Melissa Lewis

Melissa Lewis, Ph.D. | CV
Associate Professor, Psychiatry
1100 NE 45th, Suite 300, Office 314
Box 354944 Seattle, WA 98105
(206) 221-6932

For more information visit Dr. Lewis’ website:

Melissa A. Lewis, Ph.D., is an Associate Professor in the Department of Psychiatry and Behavioral Sciences at the University of Washington. Dr. Lewis received her doctorate in Health and Social Psychology from North Dakota State University in 2005 and completed her postdoctoral fellowship at the University of Washington’s Center for the Study of Health and Risk Behaviors in 2007. Dr. Lewis has been a member of the faculty at the University of Washington since 2007. As a health and applied social psychologist, Dr. Lewis conducts both experimental and survey research, which focuses on etiology and prevention of health-risk behavior. Much of her research has examined both deliberate and heuristic-based health-risk behavior decision making in adolescents and young adults. One area of risk behavior she is particularly interested in is how social cognitions such as social comparison, risk perceptions, attitudes, social images, and social norms affect decisions to engage in a variety of health-risk behaviors. Throughout her career, she has focused on uncovering why adolescents and young adults engage in health-risk behavior and how we can in turn use that knowledge to identify protective and risk factors as well as prevent risk. Her scholarly interests and pursuits focus on advancing the understanding of the dual processing nature of decisions to engage in health-risk behaviors and to inform theoretically sound and efficacious alcohol use and related risky sexual behavior interventions among adolescents and young adults. She studies social and motivational mechanisms involved in etiology and prevention of addictive and high-risk behaviors (e.g., drinking, risky sexual behavior, hooking up). She has particular expertise in personalized feedback interventions aimed at reducing drinking and related risky sexual behavior. Mechanisms in which she is interested include normative perceptions and protective behavioral strategies. Dr. Lewis also explores who might be more prone to take part in high-risk health behaviors, such as those who are more sensitive to social pressures. A fundamental assumption of her research is that because social pressures and influences have been consistently and strongly implicated in risky health behaviors, especially among young adults, interventions aiming to reduce susceptibility to these influences hold particular promise. She has previously been awarded the Addictive Behaviors Special Interest Group Early Career Award of the Association for Behavior and Cognitive Therapies, a Division 50 of the American Psychological Association Early Career Presentation Award, and two early career poster travel awards from Division 50 of the American Psychological Association and NIAAA. She has received grants from the National Institute on Alcohol Abuse and Alcoholism, the Alcohol and Drug Abuse Institute, and the Alcohol Beverage Medical Research Foundation.

Select Publications:

Lewis, M. A., Litt, D. M., & Neighbors, C. (2015). Chicken or the egg: Examining temporal precedence among attitudes, injunctive norms, and college student drinking. Journal of Studies on Alcohol and Drugs, 76, 594-601.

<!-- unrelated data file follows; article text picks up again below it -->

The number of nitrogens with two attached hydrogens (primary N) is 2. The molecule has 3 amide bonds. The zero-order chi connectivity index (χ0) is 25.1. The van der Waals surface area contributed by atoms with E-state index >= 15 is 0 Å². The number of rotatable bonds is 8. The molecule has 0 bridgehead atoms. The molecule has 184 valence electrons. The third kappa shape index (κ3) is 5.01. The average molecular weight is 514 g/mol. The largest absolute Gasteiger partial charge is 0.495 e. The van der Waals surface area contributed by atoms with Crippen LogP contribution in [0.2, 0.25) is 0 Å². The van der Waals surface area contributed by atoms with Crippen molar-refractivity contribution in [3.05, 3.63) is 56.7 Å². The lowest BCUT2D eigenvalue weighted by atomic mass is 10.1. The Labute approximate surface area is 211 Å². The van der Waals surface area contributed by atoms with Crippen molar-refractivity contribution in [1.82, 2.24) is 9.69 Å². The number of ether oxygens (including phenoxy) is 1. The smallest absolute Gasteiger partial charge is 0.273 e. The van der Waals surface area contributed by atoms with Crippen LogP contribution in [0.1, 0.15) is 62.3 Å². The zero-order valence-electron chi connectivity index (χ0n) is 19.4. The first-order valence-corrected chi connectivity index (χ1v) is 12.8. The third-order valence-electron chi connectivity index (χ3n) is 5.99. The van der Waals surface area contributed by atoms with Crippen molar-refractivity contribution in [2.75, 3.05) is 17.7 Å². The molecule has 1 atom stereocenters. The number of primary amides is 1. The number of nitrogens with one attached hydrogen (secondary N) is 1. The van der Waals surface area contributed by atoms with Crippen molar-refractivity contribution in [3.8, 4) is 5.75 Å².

Lewis, M. A., Sheng, E., Geisner, I., Rhew, I. C., Patrick, M. E., & Lee, C. (2015). Friend or foe: Evaluation of personal use and friends’ use of protective behavioral strategies and their associations to Spring Break drinking and negative consequences. Addictive Behaviors, 50, 96-101.

Lewis, M. A., Patrick, M. E., Litt, D. M., Blayney, J. A., Atkins, D. C., Kim, T., Norris, J., George, W. H., & Larimer, M. E. (2014). Randomized controlled trial of a web-delivered personalized normative feedback intervention to reduce alcohol-related risky sexual behavior. Journal of Consulting and Clinical Psychology, 82, 429-440.

Lewis, M. A., Atkins, D. C., Blayney, J. A., Dent, D. V., Kaysen, D. L. (2012). What is hooking up? Examining definitions of hooking up in relation to hooking up behavior and normativeperceptions. Journal of Sex Research, 1-10.

Lewis, M. A., Litt, D. M., Cronce, J. M., Blayney, J. A., & Gilmore, A. K. (2012). Underestimating protection and overestimating risk: Examining descriptive normative perceptions and their association with drinking and sexual behaviors. Journal of Sex Research, 1-11.

Lewis, M. A., Patrick, M. E., Lee, C. M., Kaysen, D. L., Mittman, A., & Neighbors, C. (2012). Use of protective behavioral strategies and their association to 21st birthday alcohol consumption and related negative consequences: A between- and within-person evaluation. Psychology of Addictive Behaviors, 26, 179-186.

Lewis, M. A., Litt, D. M., Blayney, J. A., Lostutter, T. W., Granato, H., Kilmer, J. R., & Lee, C. M. (2011). They drink how much and where?: Normative perceptions by drinking contexts and their association to college student’s alcohol consumption. Journal of Studies on Alcohol and Drugs, 844-853.

Lewis, M. A., Granato, H., Blayney, J. A., Lostutter, T. W., & Kilmer, J. R. (2011). Predictors of hooking up sexual behaviors and emotional reactions among US college students. Archives of Sexual Behavior, 1-11.

Current Research Grants:

Informing Alcohol-Related Risk Intervention with the Prototype Willingness Model (R01AA021379) – Project EPIC

Evaluation of Brief Intervention for Young Adult Alcohol-Related Risk Behaviors (R21AA21767) – Project STARR

Social Norms and Alcohol Prevention (R01AA014576) – Project SNAP

Past Research Grants:
Personalized Alcohol and Related Risky Sexual Behavior Feedback Intervention Project

Recruiting Emerging Adults for Alcohol Use Screening and Brief Interventions via Social Networking Sites

Alcohol-Related Risky Sex Prevention (K01AA016966)